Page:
The main extension point for MSBuild is through the use of a Task.
A common problem with using a Task is that after the first use the assembly containing the task is locked. This locking also applies to all assemblies the Task references. The lock is not released until Visual Studio closes.
Luckily there is an alternative to Task that does not lock files: AppDomainIsolatedTask.
With AppDomainIsolatedTask every time the task is run it executes within a new AppDomain. When the task finishes that AppDomain is released and all file locks are also released.
AppDomainIsolatedTask is frequently recommended as a solution to the file locking nature of Task. For example:
However the performance implications of using AppDomainIsolatedTask are rarely included in these recommendations.
When using a new AppDomain for every task execution .net is not able to make use of loaded assemblies. This results in assemblies needing to be re-loaded at each task execution.
To put the performance impact into perspective I ran up a little test. I built a custom task which did the following things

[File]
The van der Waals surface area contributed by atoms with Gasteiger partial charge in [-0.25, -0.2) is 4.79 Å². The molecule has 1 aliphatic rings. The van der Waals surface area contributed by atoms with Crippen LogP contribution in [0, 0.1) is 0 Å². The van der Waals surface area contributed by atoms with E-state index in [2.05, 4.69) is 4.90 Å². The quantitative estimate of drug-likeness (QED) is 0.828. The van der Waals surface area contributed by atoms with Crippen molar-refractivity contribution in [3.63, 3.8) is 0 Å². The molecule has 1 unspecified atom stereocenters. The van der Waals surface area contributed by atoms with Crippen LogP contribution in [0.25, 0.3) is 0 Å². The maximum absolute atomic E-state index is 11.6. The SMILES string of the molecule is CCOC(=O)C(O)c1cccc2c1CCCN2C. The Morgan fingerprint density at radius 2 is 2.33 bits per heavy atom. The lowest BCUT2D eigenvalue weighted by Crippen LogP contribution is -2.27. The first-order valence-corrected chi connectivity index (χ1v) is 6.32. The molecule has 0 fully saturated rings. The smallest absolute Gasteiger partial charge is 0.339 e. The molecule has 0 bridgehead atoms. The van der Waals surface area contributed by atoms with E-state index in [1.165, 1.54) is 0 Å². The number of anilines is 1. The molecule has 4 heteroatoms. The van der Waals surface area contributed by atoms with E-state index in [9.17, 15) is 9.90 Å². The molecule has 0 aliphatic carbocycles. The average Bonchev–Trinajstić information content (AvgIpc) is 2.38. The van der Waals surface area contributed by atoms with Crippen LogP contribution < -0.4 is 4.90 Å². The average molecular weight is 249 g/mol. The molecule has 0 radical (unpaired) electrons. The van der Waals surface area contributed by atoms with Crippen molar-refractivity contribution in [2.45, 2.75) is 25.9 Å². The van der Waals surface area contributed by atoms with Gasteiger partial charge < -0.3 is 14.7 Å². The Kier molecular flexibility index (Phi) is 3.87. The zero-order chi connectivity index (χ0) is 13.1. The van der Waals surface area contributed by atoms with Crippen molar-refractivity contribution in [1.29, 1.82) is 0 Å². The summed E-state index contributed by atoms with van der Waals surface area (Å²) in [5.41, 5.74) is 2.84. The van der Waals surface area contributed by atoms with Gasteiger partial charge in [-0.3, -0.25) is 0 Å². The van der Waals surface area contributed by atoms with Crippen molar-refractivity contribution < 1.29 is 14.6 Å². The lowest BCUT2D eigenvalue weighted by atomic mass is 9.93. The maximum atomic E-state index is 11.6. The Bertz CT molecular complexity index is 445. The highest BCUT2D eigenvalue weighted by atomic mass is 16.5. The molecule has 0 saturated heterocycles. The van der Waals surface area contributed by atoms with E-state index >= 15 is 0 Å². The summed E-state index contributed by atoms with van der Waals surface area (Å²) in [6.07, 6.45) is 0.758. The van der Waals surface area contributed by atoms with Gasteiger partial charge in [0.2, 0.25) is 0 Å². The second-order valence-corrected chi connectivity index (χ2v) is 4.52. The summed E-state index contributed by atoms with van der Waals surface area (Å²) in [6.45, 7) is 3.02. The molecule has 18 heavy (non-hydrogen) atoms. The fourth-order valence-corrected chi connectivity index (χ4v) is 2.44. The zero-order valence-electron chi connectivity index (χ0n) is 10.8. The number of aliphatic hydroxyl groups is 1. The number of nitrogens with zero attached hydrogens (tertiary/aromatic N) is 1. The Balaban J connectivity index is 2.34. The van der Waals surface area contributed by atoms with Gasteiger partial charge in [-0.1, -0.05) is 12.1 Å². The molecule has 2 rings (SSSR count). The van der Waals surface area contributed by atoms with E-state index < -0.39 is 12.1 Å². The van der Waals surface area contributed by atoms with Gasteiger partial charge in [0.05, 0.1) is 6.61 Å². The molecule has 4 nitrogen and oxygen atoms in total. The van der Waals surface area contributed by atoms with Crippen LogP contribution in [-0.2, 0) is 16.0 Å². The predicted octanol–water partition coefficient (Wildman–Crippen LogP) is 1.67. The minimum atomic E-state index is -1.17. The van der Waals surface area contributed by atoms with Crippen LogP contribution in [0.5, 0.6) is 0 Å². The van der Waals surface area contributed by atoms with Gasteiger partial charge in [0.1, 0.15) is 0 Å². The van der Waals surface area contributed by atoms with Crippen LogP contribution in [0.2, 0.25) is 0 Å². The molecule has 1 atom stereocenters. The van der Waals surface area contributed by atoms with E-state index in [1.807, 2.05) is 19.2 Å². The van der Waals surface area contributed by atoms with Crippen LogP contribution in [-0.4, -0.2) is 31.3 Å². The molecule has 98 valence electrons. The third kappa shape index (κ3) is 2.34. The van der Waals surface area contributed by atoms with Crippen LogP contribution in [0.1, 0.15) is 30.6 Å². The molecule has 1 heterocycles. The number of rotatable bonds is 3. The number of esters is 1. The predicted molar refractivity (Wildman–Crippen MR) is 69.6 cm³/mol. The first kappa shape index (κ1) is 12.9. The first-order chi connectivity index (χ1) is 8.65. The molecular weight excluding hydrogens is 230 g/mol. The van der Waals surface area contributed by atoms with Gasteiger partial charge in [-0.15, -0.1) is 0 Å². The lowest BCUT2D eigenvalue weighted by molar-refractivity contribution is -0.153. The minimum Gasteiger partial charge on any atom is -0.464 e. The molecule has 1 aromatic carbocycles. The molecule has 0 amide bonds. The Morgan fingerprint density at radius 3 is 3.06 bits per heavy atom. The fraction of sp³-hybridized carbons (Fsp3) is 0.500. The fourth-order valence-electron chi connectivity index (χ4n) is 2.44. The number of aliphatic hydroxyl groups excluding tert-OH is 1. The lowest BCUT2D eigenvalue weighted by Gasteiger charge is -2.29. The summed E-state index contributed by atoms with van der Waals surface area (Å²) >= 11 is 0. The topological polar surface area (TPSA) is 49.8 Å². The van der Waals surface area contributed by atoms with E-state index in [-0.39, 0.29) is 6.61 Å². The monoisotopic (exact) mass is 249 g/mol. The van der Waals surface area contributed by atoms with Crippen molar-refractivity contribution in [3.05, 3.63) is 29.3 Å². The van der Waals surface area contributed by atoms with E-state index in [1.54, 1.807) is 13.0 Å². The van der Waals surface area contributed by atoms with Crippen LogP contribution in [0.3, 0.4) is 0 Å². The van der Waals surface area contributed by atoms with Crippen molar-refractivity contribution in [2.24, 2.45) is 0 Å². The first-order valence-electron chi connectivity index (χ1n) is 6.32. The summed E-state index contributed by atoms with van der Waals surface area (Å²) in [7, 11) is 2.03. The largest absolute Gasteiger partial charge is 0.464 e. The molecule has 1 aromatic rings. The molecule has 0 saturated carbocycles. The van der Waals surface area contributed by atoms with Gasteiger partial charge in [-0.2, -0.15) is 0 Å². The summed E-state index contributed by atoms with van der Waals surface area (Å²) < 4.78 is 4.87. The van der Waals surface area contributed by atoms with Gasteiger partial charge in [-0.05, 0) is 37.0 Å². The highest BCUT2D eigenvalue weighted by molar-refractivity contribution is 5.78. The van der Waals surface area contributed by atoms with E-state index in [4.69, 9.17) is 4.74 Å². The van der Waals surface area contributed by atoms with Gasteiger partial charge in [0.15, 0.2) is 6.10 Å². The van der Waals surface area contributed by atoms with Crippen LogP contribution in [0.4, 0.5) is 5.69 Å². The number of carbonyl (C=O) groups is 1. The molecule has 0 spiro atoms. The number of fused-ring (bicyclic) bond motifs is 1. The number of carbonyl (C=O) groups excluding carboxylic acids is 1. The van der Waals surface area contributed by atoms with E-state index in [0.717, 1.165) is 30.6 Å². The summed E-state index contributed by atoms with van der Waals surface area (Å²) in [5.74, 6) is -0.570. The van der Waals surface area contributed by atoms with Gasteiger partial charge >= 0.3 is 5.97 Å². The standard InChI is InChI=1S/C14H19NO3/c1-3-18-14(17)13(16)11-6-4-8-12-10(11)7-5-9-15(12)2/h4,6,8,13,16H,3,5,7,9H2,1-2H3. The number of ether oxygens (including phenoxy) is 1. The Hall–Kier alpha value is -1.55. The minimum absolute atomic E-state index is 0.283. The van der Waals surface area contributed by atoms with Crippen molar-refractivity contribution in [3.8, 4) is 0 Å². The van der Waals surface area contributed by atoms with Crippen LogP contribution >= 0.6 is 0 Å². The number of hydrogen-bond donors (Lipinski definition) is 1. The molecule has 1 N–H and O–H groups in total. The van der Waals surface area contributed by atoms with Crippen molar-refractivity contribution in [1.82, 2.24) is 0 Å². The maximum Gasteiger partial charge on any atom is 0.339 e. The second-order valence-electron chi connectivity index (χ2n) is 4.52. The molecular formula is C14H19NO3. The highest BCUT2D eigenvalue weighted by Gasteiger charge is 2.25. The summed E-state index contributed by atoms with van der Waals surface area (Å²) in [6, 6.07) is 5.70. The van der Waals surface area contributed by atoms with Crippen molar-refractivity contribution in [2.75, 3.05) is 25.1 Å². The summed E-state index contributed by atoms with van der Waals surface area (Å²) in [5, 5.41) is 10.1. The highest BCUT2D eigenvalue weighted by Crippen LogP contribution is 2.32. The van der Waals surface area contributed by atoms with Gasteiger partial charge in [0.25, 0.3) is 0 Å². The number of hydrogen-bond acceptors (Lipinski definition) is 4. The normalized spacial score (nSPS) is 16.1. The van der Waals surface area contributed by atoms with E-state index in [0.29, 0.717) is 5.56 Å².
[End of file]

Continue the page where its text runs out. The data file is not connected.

- JSON manipulation using Json.net
- Constructed a MEF CompositionContainer
- Constructed a NLog Logger
- Inspected the assembly using Mono Cecil
I then built up a solution with 10 projects. Each one called the custom task in the AfterCompile node.
For a full re-build the results were as follows
- Approximately 1 second when inheriting from Task
- Approximately 5 seconds when inheriting from AppDomainIsolatedTask
(Note: this is on a Quad Core 2.67GHz i7, 6GB Ram, SSD HD)
This performance impact of AppDomainIsolatedTask will increase with two factors
- The more projects using the task
- The more (size of) assemblies that are used by that task
Now I am not saying "Dont use AppDomainIsolatedTask" but rather "Consider the performance implication of AppDomainIsolatedTask".
There may be many sceneries where the benefits of AppDomainIsolatedTask overrule the performance impact.
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